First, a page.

Ether Disadvantages:

  • inflammable.
  • Highly soluble in blood.
  • Slow and unpleasant induction.
  • Produce irritating vapours.
  • Slow recovery.
  • Postoperative nausea and vomiting are frequent.
  • Enhances salivation and respiratory secretion.
  • Due to this atropine is given for pre-medication.

Ether Status in Anaesthesia:

  • Due to the above disadvantages, ether is not preferred.
  • But due to easy administration and low cost, it is used in peripheral areas.

Question 5. Benzodiazepine.


Benzodiazepines are one of the drugs used for premedication.

  • it includes drugs like diazepam, midazolam. Oxazepam, lorazepam.

Benzodiazepine Actions:

  • Mild decrease in BP.
  • Minimal changes in respiration.
  • Antiemetic.
  • Produces amnesia.
  • Relieves anxiety.
  • Produces emotional responses in adolescent, females.

Benzodiazepine Uses:

  • Induce, maintain and supplement anaesthesia.
  • For conscious sedation.
  • Slow-acting general anaesthetic.
  • Used for endoscopy, cardiac catheterization, angiographic, mandibular fractures, etc.

Benzodiazepine Advantages:

  • No significant respiratory depression.
  • No postoperative nausea and vomiting.
  • Absence of stimulation of involuntary movements.
  • Also used as.
  1. Sedatives hypnotics.
  2. Antianxiety drugs.
  3. Centrally acting skeletal muscle relaxant
  4. Combined with analgesic and used for rheumatoid disorders.
  5. Antiepileptic.

Question 6. Halothane.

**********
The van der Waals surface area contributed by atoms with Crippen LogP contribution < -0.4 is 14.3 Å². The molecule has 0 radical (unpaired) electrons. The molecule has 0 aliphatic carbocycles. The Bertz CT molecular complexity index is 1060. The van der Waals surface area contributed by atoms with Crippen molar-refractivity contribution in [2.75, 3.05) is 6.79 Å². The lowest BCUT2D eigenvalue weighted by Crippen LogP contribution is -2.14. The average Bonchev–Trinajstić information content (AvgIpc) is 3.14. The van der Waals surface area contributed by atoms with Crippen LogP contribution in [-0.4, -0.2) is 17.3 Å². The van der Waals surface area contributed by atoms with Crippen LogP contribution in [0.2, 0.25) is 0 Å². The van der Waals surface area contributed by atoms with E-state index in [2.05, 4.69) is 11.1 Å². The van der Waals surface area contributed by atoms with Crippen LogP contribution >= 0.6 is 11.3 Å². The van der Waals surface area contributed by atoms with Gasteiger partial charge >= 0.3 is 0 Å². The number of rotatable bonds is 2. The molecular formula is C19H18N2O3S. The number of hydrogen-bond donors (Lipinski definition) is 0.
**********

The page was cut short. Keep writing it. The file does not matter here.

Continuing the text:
Halothane is a colourless, volatile liquid.

Halothane Advantages:

  • Sweet odour.
  • Non-irritant and non-inflammable.
  • intermediate solubility in blood.
  • Potent anaesthetic.
  • Quick and pleasant induction.
  • Rapid recovery
  • Less chances of postoperative nausea and vomiting.

Halothane Disadvantages:

  • Poor analgesic.
  • Poor muscle relaxation.
  • Causes direct depression of myocardial contractility.
  • Reduce cardiac output, BP, and heart rate.
  • Causes respiratory depression.
  • Causes malignant hyperthermia.
  • Severe hepatitis.
  • Reduces renal blood flow and GFR.
  • Expensive.
  • Status in Anaesthesia:
  • Halothane is a routinely used anaesthetic.
  • Analgesic and muscle relaxant are used as adjuvant.

Question 7. Compare ether and halothane.


Compare Ether and Halothane

Question 8. Diazepam.


Diazepam belongs to benzodiazepine.

Diazepam Dose:

  • 0.2 – 0.5 mg/kg.

General Anaesthesia Short Answers

Question 1. Actions of nitrous oxide.


Nitrous oxide is a colourless, odourless, non-inflammable gas.

Nitrous oxide Actions:

  • A moderate increase in pain threshold.
  • Slight amnesia effect
  • Euphoria is frequent
  • Decreased sense of Smell.